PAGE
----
Sit in a lawn chair or lay on a blanket on the ground and look up. Allow about 30 minutes for your eyes to adjust to the dark. Don't use telescopes or binoculars and don't look at your smartphone because its white light interferes with night vision. "Shooting stars" from the Perseid meteor shower can appear anywhere in the night sky. However, they appear to originate from the constellation of Perseus, which is rising in the northeastern night sky during August as seen from the Northern Hemisphere.
The Perseids and "fireballs"
In 2022, the peak of the Perseid meteor shower will be greatly affected by the Sturgeon supermoon, which will blot out all but the very brightest "shooting stars." However, all is not lost. It will still be one of the best nights of 2022 for seeing meteors, especially since the Perseids often feature some particularly bright "fireballs."
A fireball, or "bolide," is a large and consequently very bright meteor — sometimes as bright as Venus — that are relatively rare, but are visible even in a night sky bleached by either man-made light pollution or moonlight.
"The more particles released by the comet, the better chance that some of these will be large enough to produce fireballs," said Lunsford. "It's not the best fireball producer, but the Perseids is certainly one of the most reliable sources." Fireballs can have a wake that lasts about a second, making them an unforgettable sight.
Why the Perseids are so prolific
According to the American Meteor Society, the maximum number of "shooting stars" that the Perseids typically deliver is about 100 per hour, though that's under a perfectly dark sky with a 360º view. But it's not uncommon to see 30 or so "shooting stars" per hour during the Perseids' peak night. The Perseids are so prolific because the parent body, comet 109P/Swift-Tuttle, has such a large nucleus, measuring 16 miles (26 km) in diameter.
"It has made many passes through the inner solar system shedding a lot of debris that now populates the entire orbit of the comet," said Lunsford. "Because of this, each year is guaranteed to produce a decent display with little variation."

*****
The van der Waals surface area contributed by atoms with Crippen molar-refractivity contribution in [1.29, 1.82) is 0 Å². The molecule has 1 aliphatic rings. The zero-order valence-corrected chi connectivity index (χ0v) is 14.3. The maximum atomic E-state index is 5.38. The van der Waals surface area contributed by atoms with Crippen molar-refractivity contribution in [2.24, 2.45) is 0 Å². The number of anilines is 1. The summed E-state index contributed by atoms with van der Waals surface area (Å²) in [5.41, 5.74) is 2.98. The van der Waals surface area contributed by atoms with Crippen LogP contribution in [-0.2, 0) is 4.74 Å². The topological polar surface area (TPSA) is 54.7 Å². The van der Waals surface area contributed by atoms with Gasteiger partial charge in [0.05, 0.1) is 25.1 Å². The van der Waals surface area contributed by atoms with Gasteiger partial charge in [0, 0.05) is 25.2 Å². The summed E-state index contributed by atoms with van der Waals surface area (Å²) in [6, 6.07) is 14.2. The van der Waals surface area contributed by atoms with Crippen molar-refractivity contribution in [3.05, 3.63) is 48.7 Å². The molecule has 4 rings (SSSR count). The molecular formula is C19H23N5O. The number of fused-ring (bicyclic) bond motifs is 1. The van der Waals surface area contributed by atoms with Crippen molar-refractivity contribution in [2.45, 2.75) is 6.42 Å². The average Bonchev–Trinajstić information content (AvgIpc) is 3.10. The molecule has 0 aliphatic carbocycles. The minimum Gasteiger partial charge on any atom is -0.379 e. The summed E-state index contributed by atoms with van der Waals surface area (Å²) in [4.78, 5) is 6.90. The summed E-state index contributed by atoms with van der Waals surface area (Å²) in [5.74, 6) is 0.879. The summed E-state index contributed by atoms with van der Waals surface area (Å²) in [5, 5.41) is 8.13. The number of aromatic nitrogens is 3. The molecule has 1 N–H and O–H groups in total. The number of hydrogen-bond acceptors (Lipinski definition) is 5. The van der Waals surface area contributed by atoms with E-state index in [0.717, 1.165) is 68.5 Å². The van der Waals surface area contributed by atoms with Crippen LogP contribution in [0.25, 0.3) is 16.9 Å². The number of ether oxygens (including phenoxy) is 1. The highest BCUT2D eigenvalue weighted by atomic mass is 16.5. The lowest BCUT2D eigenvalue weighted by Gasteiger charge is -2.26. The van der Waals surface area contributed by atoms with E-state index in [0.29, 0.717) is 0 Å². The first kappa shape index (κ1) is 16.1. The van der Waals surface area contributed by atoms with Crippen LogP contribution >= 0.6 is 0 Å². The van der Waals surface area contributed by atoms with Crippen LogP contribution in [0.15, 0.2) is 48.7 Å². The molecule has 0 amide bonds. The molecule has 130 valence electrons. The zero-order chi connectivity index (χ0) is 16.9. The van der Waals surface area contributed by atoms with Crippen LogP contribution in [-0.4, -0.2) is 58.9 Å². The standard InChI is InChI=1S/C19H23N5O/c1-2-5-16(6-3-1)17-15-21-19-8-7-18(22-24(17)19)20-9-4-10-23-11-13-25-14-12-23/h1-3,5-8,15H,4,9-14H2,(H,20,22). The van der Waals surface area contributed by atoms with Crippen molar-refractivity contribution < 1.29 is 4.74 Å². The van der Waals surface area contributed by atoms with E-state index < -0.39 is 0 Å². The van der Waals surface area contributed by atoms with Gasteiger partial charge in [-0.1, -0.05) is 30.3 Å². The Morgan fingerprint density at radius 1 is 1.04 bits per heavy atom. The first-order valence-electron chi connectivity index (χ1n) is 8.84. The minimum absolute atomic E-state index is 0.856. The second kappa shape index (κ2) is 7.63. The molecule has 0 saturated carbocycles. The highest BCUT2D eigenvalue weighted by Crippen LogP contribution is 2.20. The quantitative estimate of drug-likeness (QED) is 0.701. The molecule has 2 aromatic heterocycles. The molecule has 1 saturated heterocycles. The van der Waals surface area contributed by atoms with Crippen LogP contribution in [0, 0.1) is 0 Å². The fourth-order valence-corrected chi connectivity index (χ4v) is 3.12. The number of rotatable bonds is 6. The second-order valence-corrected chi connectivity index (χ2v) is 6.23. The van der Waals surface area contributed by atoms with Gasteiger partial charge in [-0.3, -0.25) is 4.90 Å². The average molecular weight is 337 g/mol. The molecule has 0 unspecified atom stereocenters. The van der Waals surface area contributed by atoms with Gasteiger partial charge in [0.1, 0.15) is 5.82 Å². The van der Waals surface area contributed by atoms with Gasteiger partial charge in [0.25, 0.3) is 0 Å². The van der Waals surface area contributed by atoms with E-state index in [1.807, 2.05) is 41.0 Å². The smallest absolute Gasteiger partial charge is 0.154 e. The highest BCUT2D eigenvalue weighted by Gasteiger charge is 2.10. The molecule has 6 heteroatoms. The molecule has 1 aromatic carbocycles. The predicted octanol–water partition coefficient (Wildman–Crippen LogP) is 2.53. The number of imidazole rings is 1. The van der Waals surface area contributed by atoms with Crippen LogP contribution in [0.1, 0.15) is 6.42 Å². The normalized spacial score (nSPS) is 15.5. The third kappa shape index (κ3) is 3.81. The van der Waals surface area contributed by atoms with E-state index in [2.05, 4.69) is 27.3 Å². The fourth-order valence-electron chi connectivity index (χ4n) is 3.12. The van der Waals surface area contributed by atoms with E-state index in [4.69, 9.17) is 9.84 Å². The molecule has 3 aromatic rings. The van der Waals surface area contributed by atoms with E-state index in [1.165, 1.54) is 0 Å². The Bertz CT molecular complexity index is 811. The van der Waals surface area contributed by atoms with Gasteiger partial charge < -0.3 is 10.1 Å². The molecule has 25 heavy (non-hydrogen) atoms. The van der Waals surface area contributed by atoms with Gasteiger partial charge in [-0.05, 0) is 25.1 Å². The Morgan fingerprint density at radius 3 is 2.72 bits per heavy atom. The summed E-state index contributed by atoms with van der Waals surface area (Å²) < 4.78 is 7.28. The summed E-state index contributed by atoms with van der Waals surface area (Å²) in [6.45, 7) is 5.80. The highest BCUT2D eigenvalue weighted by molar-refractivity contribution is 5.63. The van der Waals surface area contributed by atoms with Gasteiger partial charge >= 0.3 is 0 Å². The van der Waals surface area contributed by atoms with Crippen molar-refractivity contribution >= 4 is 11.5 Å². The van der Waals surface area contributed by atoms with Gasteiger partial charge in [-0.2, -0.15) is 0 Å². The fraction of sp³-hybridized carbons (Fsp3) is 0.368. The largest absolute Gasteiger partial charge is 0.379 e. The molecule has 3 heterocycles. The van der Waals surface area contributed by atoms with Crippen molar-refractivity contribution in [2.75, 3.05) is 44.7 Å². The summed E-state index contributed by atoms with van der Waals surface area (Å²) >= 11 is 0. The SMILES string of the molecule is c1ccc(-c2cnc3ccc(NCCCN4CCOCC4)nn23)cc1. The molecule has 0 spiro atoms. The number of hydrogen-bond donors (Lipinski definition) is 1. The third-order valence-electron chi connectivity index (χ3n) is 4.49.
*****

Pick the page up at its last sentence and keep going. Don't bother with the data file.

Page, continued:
The Perseids won't change much in the 21st century, even though its parent body isn't set to return to the solar system for another 100 years. It may wane by about 25% when the comet is farthest from the sun, but since material has spread throughout the entire orbit, the difference won't be that much, according to Lunsford.
Perseid meteor shower 2022, 2023 and 2024
Meteor showers all have peak rates when the rate of activity maximizes, but the exact time and date changes from year to year. That's because Earth takes 365.25 days to return to the exact same spot in its orbit.
"This extra .25 day adds six hours to the time of maximum activity," said Lunsford. That means the Perseid maximum is predicted to occur at different times each year:
- 01:00 UT on Aug 13, 2022
- 07:00 UT on Aug. 13, 2023
- 13:00 UT on Aug 12, 2024
"It flips back to Aug. 12 in 2024 due to the additional day added to February in a leap year," he said. "Observations of the peak times each year helps us determine a more precise prediction for following years."
Originally published on Live Science.
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Jamie Carter is a freelance journalist and regular Live Science contributor based in Cardiff, U.K. He is the author of A Stargazing Program For Beginners and lectures on astronomy and the natural world. Jamie regularly writes for Space.com, TechRadar.com, Forbes Science, BBC Wildlife magazine and Scientific American, and many others. He edits WhenIsTheNextEclipse.com.